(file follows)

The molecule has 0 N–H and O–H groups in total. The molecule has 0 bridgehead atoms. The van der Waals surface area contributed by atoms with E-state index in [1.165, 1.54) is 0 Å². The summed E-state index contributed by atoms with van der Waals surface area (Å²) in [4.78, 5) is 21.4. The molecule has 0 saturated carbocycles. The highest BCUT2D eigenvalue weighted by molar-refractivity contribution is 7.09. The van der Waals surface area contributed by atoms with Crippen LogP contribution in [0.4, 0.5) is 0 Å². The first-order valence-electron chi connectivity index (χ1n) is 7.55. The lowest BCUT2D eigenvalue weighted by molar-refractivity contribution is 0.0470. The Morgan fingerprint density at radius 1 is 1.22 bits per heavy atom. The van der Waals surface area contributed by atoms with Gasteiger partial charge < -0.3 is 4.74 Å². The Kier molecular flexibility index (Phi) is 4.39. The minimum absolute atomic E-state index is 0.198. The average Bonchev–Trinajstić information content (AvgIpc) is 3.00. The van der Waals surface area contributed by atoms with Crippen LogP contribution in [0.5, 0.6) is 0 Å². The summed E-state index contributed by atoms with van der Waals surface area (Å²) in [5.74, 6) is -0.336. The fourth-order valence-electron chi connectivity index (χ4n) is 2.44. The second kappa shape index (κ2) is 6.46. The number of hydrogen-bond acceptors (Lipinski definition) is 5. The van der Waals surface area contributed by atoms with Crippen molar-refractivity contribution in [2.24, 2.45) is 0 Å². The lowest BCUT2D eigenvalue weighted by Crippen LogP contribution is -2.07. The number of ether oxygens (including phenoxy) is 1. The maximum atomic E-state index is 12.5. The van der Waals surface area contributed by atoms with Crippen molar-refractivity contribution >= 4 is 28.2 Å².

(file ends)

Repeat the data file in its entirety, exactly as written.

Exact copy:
The molecule has 0 N–H and O–H groups in total. The molecule has 0 bridgehead atoms. The van der Waals surface area contributed by atoms with E-state index in [1.165, 1.54) is 0 Å². The summed E-state index contributed by atoms with van der Waals surface area (Å²) in [4.78, 5) is 21.4. The molecule has 0 saturated carbocycles. The highest BCUT2D eigenvalue weighted by molar-refractivity contribution is 7.09. The van der Waals surface area contributed by atoms with Crippen LogP contribution in [0.4, 0.5) is 0 Å². The first-order valence-electron chi connectivity index (χ1n) is 7.55. The lowest BCUT2D eigenvalue weighted by molar-refractivity contribution is 0.0470. The Morgan fingerprint density at radius 1 is 1.22 bits per heavy atom. The van der Waals surface area contributed by atoms with Gasteiger partial charge < -0.3 is 4.74 Å². The Kier molecular flexibility index (Phi) is 4.39. The minimum absolute atomic E-state index is 0.198. The average Bonchev–Trinajstić information content (AvgIpc) is 3.00. The van der Waals surface area contributed by atoms with Crippen LogP contribution in [0.5, 0.6) is 0 Å². The summed E-state index contributed by atoms with van der Waals surface area (Å²) in [5.74, 6) is -0.336. The fourth-order valence-electron chi connectivity index (χ4n) is 2.44. The second kappa shape index (κ2) is 6.46. The number of hydrogen-bond acceptors (Lipinski definition) is 5. The van der Waals surface area contributed by atoms with Crippen molar-refractivity contribution in [2.24, 2.45) is 0 Å². The lowest BCUT2D eigenvalue weighted by Crippen LogP contribution is -2.07. The number of ether oxygens (including phenoxy) is 1. The maximum atomic E-state index is 12.5. The van der Waals surface area contributed by atoms with Crippen molar-refractivity contribution >= 4 is 28.2 Å².